Project Sustainability – Part 1: Communication Planning

A Call for Feedback!

This is a call for feedback from project managers around the world. I’m working on a sustainability project. Some of our focus is on things like reducing waste and reducing the quantity of resources used, among other concerns. What I would like to know from our international audience of project managers is, “what kinds of waste do you see on projects that could possibly be reduced with proper oversight and planning?” When I mention waste, I’m referring to the types of waste associated to “how” you run your projects, and “not” the waste associated to the products or outcomes of your projects.

Lets take a look at our projects from the perspective of activities performed. One activity in particular that is part of every project is communication. How does the act of communication use, utilize or waste resources and/or assets available to us?

To analyze this I would like to walk through some of the typical tools and techniques used in and around communication on a typical medium sized project with an international team or group of stakeholders.

A simple sequence of events that we build communication around on a project would be initiating, planning, executing, monitoring and closing. With that said, one of the first things that we do is hold a kick-off meeting to develop a project charter and introduce the team to one another. When you have an international team, the benefits of building relationships, report, trust, etc. can be massive.

However, what is the cost? There are many.

Stakeholders on our projects travel in cars, trains planes and ships. Every current mode of transportation uses an exorbitant amount of fuel, typically a petroleum based fuel. These fuels result in a large carbon footprint and cause a multitude of ecological damage. Additionally, most of the fuels that we use are limited, and we have no long term plan to replace them. The true cost of these limited resources is not reflected in our business plans.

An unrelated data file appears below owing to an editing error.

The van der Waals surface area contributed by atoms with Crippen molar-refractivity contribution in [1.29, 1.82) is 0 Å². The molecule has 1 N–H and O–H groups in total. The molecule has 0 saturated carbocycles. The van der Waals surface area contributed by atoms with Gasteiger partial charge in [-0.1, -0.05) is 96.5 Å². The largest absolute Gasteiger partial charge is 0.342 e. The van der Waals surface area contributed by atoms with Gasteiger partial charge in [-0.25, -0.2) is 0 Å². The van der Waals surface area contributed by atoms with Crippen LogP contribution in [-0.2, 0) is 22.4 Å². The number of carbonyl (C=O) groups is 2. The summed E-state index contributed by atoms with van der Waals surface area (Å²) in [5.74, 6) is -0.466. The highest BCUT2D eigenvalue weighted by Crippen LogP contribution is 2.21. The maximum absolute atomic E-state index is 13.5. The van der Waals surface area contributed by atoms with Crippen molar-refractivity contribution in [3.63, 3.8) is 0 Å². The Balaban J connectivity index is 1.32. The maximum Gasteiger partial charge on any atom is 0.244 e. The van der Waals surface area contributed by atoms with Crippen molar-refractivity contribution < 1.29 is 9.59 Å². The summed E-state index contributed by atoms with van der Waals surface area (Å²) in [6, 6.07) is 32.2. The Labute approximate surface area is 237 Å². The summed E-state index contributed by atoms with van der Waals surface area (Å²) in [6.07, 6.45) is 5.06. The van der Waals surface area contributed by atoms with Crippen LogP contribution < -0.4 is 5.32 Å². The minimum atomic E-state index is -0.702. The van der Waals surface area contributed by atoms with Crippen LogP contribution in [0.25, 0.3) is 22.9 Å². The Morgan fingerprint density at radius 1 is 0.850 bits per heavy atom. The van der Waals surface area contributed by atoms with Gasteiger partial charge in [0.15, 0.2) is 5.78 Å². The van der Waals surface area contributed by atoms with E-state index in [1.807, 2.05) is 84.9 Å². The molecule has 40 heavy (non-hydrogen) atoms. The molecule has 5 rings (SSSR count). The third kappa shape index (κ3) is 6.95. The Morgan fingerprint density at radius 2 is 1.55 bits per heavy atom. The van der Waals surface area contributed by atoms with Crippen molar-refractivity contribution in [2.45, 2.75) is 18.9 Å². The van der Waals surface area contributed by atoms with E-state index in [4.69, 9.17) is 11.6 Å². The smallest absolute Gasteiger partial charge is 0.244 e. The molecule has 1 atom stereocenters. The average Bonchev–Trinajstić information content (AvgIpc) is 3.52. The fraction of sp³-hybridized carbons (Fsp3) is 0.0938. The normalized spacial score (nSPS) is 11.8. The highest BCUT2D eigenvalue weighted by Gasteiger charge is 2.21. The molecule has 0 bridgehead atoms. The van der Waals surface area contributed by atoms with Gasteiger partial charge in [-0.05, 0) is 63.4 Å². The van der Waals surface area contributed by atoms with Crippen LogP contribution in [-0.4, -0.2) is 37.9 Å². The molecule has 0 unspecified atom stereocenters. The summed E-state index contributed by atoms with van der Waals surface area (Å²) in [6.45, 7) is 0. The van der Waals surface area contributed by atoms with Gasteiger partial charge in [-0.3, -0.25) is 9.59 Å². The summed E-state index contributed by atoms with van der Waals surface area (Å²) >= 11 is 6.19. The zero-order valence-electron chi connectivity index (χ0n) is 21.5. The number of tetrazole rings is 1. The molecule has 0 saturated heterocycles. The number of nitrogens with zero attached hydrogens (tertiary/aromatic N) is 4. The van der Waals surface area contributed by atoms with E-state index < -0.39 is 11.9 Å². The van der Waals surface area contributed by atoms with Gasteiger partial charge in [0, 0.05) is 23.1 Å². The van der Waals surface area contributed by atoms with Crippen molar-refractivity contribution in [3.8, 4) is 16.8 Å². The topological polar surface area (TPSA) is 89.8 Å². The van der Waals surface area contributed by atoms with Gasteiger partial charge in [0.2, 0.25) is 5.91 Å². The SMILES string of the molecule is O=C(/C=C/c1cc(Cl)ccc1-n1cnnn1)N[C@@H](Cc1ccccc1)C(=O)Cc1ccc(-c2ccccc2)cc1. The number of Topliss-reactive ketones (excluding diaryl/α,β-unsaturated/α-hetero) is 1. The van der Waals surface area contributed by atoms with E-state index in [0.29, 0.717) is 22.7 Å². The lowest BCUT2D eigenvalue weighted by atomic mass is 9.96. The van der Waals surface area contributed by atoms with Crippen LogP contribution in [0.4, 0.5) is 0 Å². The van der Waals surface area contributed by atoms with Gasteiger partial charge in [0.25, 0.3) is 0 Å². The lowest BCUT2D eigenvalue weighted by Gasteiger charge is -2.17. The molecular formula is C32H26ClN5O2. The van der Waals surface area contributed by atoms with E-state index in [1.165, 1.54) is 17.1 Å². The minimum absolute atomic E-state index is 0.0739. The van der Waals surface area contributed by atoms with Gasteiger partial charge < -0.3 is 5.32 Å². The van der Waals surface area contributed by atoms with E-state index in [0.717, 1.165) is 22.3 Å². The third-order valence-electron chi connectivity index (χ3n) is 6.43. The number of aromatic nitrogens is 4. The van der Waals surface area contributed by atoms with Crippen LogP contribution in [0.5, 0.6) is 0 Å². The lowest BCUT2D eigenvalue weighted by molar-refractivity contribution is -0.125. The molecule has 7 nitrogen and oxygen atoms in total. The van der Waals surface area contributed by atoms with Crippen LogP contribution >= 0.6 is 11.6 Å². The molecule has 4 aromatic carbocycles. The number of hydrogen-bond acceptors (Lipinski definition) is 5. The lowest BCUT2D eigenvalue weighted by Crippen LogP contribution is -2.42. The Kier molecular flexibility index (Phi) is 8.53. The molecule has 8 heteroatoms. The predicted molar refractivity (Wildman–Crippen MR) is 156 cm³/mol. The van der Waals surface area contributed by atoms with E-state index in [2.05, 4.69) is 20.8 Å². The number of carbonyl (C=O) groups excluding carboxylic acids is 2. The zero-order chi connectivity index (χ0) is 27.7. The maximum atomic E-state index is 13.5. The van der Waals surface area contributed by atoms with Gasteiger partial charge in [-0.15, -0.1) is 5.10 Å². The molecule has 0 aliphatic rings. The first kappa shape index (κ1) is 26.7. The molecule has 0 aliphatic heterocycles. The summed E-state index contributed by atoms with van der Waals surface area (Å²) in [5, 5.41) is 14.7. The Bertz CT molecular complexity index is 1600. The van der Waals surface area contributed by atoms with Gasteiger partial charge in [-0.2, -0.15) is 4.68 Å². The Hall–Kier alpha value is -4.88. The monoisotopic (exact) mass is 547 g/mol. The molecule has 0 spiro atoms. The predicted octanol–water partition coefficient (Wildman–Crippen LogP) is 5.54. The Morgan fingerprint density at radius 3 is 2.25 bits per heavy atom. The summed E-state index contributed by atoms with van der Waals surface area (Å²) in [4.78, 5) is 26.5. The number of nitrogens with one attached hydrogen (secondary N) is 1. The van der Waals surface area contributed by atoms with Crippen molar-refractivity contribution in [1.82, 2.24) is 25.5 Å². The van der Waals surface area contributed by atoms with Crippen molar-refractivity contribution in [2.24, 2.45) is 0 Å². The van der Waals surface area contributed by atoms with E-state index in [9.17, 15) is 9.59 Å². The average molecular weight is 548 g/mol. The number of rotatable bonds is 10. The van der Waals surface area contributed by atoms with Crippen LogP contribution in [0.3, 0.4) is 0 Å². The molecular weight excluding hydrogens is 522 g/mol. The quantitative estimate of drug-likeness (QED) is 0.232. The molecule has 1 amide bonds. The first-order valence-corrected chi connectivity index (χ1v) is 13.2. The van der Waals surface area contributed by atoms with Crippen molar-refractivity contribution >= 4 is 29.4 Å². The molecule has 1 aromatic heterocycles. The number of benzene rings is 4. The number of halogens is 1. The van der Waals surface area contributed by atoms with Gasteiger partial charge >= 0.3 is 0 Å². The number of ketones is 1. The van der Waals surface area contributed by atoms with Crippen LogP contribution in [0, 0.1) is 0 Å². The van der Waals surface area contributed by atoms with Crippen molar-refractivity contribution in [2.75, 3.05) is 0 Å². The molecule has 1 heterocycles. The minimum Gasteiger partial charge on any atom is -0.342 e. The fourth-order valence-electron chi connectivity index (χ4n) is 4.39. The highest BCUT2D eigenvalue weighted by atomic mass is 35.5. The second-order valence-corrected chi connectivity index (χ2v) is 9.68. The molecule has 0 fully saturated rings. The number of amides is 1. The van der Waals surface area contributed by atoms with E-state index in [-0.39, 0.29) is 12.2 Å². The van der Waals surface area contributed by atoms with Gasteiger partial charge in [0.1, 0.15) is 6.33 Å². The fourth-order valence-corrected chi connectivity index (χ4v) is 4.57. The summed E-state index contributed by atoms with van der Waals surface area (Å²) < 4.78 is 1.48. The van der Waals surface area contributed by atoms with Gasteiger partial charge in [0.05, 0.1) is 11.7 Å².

Travel also results in a great deal of down time while individuals are in transit. This represents another area of waste that is not typically tracked. Nonetheless, we are used to dealing with the ramifications of delays in decision making, and schedule chaos.

Question: “Does travel require additional tools, not otherwise needed? Do we really need all the telecommunications tools available to us? If we worked from a home office, or simply commuted into a local office with landlines and hardwired internet capabilities, would we still need Blackberry’s, iPads, wireless laptops, etc.? Could we simplify the array of tools that we use and the infrastructure that we tie into?” I think we could.

Let’s continue our conversation in my next blog. In the meantime, send me your comments and concerns and practical experience around projects with respects to the topic of discussion.

Larry T Barnard
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